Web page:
Distance Doesn’t Matter, I Still Think About You All Day Long


I never thought I’d say “yes” to a long-distance relationship, but when you cupped my face and said sweetly, “I really don’t want to break up,” I knew I was going to agree to anything you asked. I didn’t want to break up either. It seems painful to end a relationship, not because you’ve fallen out of love or done something unforgivable, but solely because your bodies are not in the same location. Our hearts are in this, I thought. We can do it.

But it’s hard. For many reasons. When we were together all the time, I thought about you in a warm, pleasant way but with no urgency. I knew I’d see you soon. Now that it’s never quite guaranteed, I’ve started being unable to think about anything else. You invade my thoughts and color everything. I’ve become desperate.

I thought maybe after we were forced to be apart, I’d get used to your absence. I’d start to like having my alone-time back. I’d start to morph back into the independent person I was before you. It hasn’t worked. The distance has only made me think about you more. All day long, in fact. I can’t stop thinking about you because I know it’s going to be a good long while before I see you again. It’s like my brain has to fill the “you” quota because my body knows it won’t get what it needs.

I resent every minute I can’t be with you. I hate everything that keeps us apart. I hate school, I hate work, I hate obligations where we have to go and smile through gritted teeth and try and pay attention. I can’t pay attention because I can’t think about anything but you. I could see a loud, fantastic rock concert by my favorite band and the whole time I’d be thinking, “I wonder what so-and-so is up to.” If I go for a run, I picture you running beside me. When I eat with friends, I wonder how the dynamic would change if you were here.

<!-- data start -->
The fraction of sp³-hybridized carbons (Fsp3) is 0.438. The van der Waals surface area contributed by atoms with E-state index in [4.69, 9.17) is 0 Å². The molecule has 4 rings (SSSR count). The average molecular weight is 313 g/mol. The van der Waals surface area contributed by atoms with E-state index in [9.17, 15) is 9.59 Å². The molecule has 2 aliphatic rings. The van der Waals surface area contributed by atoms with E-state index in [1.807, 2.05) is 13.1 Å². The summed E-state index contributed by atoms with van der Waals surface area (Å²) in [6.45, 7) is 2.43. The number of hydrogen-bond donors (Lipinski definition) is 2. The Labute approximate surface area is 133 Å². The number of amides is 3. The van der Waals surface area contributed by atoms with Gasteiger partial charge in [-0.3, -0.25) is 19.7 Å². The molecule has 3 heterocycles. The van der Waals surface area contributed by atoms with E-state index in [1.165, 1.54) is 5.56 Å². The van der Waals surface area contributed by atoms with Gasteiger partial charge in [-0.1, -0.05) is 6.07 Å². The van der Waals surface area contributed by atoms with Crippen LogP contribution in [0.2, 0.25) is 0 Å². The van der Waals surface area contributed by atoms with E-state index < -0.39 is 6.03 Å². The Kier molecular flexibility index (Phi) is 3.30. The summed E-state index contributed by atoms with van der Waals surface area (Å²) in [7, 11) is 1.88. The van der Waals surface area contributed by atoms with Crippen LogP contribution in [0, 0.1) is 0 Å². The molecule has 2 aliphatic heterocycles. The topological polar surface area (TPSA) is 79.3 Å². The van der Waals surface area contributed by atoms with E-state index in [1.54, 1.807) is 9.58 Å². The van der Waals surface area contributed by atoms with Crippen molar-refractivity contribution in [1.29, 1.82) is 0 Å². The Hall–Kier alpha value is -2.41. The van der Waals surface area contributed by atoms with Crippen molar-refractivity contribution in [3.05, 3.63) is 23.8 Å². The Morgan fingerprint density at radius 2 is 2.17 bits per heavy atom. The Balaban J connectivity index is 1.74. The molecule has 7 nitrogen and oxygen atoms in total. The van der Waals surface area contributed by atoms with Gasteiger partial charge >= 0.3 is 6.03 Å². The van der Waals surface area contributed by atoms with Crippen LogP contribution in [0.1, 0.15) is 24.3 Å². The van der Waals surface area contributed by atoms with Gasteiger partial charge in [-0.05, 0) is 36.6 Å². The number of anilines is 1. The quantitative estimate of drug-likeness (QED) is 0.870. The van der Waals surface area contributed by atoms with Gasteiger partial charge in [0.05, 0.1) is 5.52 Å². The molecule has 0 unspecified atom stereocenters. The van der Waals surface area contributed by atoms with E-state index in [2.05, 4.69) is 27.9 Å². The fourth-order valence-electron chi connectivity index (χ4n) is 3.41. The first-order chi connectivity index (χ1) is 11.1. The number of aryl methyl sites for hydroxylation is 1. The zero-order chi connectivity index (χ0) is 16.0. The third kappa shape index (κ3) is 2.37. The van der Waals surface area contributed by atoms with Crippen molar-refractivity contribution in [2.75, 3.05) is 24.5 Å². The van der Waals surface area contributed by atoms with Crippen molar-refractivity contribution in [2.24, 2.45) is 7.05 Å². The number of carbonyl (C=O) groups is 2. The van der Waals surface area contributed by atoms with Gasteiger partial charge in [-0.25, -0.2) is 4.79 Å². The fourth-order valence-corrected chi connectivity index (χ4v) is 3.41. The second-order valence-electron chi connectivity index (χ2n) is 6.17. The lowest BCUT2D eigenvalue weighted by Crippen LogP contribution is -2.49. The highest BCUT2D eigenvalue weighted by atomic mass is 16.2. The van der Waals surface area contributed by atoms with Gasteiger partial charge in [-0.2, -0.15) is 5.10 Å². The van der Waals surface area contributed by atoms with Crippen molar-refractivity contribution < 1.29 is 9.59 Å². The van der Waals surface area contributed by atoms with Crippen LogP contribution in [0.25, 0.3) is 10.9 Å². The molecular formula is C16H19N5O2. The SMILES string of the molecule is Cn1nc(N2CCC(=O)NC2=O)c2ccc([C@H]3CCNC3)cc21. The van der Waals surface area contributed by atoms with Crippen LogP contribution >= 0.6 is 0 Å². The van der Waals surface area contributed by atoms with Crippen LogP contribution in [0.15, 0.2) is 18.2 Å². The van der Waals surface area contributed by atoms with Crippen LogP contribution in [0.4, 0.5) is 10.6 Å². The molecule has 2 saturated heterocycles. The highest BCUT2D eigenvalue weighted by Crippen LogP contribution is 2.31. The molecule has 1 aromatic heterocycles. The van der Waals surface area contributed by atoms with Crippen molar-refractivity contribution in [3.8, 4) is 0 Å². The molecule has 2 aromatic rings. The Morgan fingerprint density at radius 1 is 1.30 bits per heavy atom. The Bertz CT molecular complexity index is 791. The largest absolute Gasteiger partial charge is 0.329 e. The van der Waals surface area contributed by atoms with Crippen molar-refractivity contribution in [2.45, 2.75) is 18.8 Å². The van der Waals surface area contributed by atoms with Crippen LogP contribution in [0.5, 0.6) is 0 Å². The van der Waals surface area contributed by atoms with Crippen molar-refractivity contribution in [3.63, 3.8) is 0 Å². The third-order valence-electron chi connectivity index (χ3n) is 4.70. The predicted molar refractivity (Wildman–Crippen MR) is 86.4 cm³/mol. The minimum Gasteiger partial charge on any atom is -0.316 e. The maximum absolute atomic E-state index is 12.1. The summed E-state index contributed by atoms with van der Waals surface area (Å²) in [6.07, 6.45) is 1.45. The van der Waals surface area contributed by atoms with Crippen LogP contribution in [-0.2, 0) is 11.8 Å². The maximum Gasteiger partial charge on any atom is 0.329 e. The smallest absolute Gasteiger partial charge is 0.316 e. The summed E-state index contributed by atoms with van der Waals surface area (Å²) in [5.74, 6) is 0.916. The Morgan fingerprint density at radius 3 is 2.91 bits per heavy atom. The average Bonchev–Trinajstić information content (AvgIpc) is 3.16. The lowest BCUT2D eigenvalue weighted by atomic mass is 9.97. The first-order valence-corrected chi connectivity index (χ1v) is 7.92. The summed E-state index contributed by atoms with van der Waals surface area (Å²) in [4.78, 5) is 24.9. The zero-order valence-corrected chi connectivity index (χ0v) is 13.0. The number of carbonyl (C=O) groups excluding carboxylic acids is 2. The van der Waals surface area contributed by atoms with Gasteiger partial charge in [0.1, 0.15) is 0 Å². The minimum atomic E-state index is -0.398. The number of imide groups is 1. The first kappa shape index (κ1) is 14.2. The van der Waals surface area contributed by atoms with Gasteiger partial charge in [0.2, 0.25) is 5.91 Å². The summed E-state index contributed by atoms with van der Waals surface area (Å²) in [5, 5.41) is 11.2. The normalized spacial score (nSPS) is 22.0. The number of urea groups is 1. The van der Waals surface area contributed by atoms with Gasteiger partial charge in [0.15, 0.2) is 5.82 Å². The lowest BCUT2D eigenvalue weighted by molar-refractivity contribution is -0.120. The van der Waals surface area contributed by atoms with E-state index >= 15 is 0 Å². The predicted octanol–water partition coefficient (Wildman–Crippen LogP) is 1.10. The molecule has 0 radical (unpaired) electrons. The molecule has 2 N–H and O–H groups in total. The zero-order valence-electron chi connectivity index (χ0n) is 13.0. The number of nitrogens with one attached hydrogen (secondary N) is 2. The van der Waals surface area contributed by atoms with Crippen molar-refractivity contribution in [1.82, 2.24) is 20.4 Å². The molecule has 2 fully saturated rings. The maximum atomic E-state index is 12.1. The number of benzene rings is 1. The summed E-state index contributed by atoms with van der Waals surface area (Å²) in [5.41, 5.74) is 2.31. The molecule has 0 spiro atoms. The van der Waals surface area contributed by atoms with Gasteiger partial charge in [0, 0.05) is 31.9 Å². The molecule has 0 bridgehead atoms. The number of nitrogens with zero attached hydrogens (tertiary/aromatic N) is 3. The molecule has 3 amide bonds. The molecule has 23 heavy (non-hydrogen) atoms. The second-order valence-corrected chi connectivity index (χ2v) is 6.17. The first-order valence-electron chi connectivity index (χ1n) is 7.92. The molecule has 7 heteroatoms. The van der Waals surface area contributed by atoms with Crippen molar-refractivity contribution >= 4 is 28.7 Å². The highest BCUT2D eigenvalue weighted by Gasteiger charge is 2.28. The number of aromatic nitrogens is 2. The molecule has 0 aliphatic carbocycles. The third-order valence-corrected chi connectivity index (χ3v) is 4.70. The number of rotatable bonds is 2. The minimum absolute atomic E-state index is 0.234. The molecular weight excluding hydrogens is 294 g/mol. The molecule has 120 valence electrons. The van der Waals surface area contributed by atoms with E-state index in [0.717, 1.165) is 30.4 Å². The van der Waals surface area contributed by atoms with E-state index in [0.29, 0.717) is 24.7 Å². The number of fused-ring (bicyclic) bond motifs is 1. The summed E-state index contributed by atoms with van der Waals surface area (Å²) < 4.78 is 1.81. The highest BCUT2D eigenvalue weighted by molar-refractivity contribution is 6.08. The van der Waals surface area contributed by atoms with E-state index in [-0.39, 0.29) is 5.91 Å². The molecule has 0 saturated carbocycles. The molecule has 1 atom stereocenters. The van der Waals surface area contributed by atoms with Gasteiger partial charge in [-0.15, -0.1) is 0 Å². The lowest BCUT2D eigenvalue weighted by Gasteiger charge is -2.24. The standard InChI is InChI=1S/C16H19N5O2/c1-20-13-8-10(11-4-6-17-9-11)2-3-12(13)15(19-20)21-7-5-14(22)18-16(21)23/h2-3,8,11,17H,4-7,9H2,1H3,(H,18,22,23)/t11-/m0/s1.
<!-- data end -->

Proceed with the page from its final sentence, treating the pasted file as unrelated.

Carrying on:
We can’t be together because we’re in different places. And we strive for connection, any we can get. Skype, phone calls, emails, texts, sending gifts. We have to try to touch with our hearts and minds since our bodies can not. It’s the worst. But it’s also a new, brilliant way of reaching each other. We get to share so much, because we’re getting to share so little in the way “normal” couples do. We take what we can get.

I still have the shirt that smells like you. I wear it around the house to do chores, and because it makes me think you’re with me. It doesn’t help me to stop thinking about you, but it soothes the ache. I miss you, and I know we’ve made this decision to stay together and climb this hill together, but that doesn’t mean it’s easy. It’s so hard to try and force myself to do other things, to go out, to care about something other than you and what you might be doing off where ever you are.

I don’t want to be the person who isn’t listening when someone talks; instead, thinking about your eyes, your hair, your lips, your voice. But I can’t help it. You can’t tell yourself not to think about someone — that’s just asking to think about them even more. It’s like riding a wave, I guess. I have to wait for this love to crest and fall and then I’ll finally be able to function knowing you’re so far away from me, with no end in sight. 

The distance doesn’t matter. It doesn’t erase you from my life. It doesn’t weaken your presence. It only makes you more important, more lovely, and more worth fighting for. Thought Catalog Logo Mark

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Karen Noble

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